Guthrie Summit View Cemetery
This cemetery was established in the late 1800s by a group of citizens that originated from Guthrie, Oklahoma. The cemetery was sold to the city of Guthrie in 1915. Between 1945 and 1975 more land for the cemetery was needed. It consists of many different sections where they have seperated the graves from Catholic people, babies, Black families, unknowns, and soldiers. Guthrie Summit View Cemetery is claimed to be very peaceful and very well taken care of. In the cemetery, like many others, you will find headstones that display names of the lives buried there. Every tombstone includes a story about the lives buried there. There are eight famous memorials buried here consisting of outlaws or political figures.
Backstory and Context
One of the eight notable graves in the cemetery is of Elmer McCurdy. Elmer McCurdy was an infamous outlaw during the early twentieth century, but his fame only increased after his death. In 1911, he tried to rob a train which ended up being a passenger train where things did not end well. Elmer was later killed in a shoot-out with police. No one claimed his body Elmer's body. That is until two circus workers found out they could make a profit off of his body. They had claimed Elmer as their brother so they could take him from the funeral home. In 1976, during the filming of The million-dollar man a crew member came across what he thought was a wax dummy. The arm came off when he grabbed it and bone was sticking out; it was taken to be autopsied, and subsequently found to be Elmer's body. Then, they finally buried him where he had made a 65-year journey to the Summit View cemetery.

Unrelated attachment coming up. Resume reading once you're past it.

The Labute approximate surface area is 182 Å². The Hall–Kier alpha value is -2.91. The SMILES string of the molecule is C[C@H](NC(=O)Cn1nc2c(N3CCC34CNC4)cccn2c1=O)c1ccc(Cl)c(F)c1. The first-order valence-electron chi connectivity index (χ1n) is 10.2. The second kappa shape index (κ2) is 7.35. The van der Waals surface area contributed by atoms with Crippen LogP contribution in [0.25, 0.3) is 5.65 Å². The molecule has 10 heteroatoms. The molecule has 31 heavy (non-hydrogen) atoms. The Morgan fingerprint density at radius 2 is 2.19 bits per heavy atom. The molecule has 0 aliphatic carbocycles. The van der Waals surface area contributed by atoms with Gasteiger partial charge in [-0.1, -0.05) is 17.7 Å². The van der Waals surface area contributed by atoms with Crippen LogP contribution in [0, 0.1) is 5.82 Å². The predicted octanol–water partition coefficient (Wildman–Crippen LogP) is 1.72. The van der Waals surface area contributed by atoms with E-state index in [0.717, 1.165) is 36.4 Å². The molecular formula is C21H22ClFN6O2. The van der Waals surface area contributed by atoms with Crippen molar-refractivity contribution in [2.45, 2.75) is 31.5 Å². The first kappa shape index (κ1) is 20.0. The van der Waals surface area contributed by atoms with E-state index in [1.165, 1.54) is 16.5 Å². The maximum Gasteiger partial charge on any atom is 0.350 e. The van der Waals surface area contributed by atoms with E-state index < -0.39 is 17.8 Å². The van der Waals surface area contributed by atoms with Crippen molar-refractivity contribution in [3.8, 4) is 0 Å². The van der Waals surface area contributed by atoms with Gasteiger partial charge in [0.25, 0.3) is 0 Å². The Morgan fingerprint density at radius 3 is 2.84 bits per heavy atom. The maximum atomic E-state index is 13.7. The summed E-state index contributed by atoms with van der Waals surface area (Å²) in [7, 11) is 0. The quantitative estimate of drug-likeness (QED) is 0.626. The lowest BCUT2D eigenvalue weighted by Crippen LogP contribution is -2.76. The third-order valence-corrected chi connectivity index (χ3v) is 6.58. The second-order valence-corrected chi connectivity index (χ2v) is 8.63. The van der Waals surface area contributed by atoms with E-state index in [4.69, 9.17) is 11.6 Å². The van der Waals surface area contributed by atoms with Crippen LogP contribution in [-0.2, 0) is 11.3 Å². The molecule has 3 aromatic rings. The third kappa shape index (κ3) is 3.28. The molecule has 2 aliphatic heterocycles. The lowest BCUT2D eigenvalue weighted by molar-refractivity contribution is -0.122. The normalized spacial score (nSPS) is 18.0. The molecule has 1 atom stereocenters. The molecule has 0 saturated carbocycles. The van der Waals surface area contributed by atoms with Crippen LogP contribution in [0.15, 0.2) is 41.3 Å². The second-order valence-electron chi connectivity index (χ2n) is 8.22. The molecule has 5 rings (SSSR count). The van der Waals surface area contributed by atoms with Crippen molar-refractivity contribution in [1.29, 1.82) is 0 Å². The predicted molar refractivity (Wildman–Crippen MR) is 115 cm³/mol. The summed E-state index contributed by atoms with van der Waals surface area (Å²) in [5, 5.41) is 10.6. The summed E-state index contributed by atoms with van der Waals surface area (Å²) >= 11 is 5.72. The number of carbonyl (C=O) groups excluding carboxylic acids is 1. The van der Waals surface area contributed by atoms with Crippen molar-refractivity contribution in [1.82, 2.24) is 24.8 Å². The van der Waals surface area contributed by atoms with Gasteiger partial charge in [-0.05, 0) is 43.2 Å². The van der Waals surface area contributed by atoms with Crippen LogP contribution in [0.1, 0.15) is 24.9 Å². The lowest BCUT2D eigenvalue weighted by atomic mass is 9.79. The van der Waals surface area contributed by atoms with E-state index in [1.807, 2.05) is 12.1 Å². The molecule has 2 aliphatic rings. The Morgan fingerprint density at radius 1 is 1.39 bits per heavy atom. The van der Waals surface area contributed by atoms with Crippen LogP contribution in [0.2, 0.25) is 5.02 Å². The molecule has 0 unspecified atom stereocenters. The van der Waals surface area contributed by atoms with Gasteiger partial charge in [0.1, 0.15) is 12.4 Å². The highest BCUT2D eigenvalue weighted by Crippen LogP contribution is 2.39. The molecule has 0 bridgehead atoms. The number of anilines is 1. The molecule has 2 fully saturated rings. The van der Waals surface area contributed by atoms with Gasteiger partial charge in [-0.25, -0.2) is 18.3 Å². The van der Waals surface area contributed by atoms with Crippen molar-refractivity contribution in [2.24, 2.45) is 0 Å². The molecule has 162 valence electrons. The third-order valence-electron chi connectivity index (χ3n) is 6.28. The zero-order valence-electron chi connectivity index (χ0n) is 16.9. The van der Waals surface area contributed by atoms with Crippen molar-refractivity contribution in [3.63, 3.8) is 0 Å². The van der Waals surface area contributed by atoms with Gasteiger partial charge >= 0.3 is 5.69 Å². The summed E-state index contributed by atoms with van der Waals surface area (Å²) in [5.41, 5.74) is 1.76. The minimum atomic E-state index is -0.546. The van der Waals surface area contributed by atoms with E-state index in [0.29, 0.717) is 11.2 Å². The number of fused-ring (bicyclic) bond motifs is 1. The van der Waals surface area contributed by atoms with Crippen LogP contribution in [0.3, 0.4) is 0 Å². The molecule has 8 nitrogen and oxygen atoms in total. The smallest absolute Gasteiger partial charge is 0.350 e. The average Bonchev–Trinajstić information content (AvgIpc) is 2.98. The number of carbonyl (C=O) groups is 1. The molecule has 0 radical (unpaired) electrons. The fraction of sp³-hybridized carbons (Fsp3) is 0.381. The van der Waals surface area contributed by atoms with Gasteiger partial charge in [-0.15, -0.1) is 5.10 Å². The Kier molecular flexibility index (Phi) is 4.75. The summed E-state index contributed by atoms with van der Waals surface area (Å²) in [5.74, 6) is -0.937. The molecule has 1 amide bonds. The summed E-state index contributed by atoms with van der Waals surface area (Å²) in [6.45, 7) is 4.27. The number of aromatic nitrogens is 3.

Bill Doolin, an American Frontier Outlaw. When he was 23, he left his family in Arkansas and moved to Oklahoma. He moved here to work as a cowboy on the ranch. He joined the Dalton gang which was known as the most "cold-blooded" gang in the West. Doolin formed his gang which was known as the "Wild gang." In August, of 1863 there was a deputy sent and a thirteen-man posse to capture Doolin. It was the biggest shootout in South West history; Doolin was wounded, but he killed the deputy and escaped with several other members of his gang. Doolin was shot on the night of August 24th, when nine deputies surrounded his place and when Doolin came out barn he was told to surrender but shot Thomas and the posse shot Doolin. By the end of 1898 all of the remaining "wild bunch" gang ha been shot and killed.
Charlie Pearce, an outlaw whose death took place on May 1, 1895. He was a strong member of two well-know gangs in his era, dalton and Doolin. Pearce's first arrest was from whiskey peddling, for this he was sentenced to one year of prison which he served. Dalton gang was the second gang he joined. He joined this after he was released from prison. Pearce was one of the first persons' to join this gang when Bill Doolin formed the gang. When Pearce was identified as a member of the Doolin gang member during a train robbery, there was a $5000 reward placed on him. Pearce tried hiding after the reward was sent out at the Dunn brothers ranch in Pawnee, OK. The Dunn brothers murdered Pearce on their ranch for the reward money.
Guthrie Summit View Cemetery was founded in the mid-1800s. Before Summit View Cemetery existed, burials were conducted on school property that was located on the Southside of Guthrie. In 1915, the cemetery was sold to the city of Guthrie. Since 1915 it has remained in operation and burials continue to be conducted here.
Glaser, Sarah. The life and death of Elmer McCurdy, porterbriggs.com. Accessed September 19th 2019. porterbriggs.com.
Thomas, Heather. Elmer McCurdy:Traveling Corpse, Library of congress. June 24th 2018. Accessed September 10th 2019. blogs.loc.gov.
Thomas, Heather. Library of Congress, blogs.loc.gov. April 24th 2018. Accessed September 21st 2019. blogs.loc.gov.
See The Funhouse "Mannequin" Who Was Actually Th eBody of an Old Bank Robber.", https://allthatsinteresting.com/elmer-mccurdy. December 7th 2017. Accessed September 21st 2019. https://allthatsinteresting.com/elmer-mccurdy.
May, John D. Oklahoma Historical Society, okhistory.org. Accessed October 8th 2019. okhistory.org.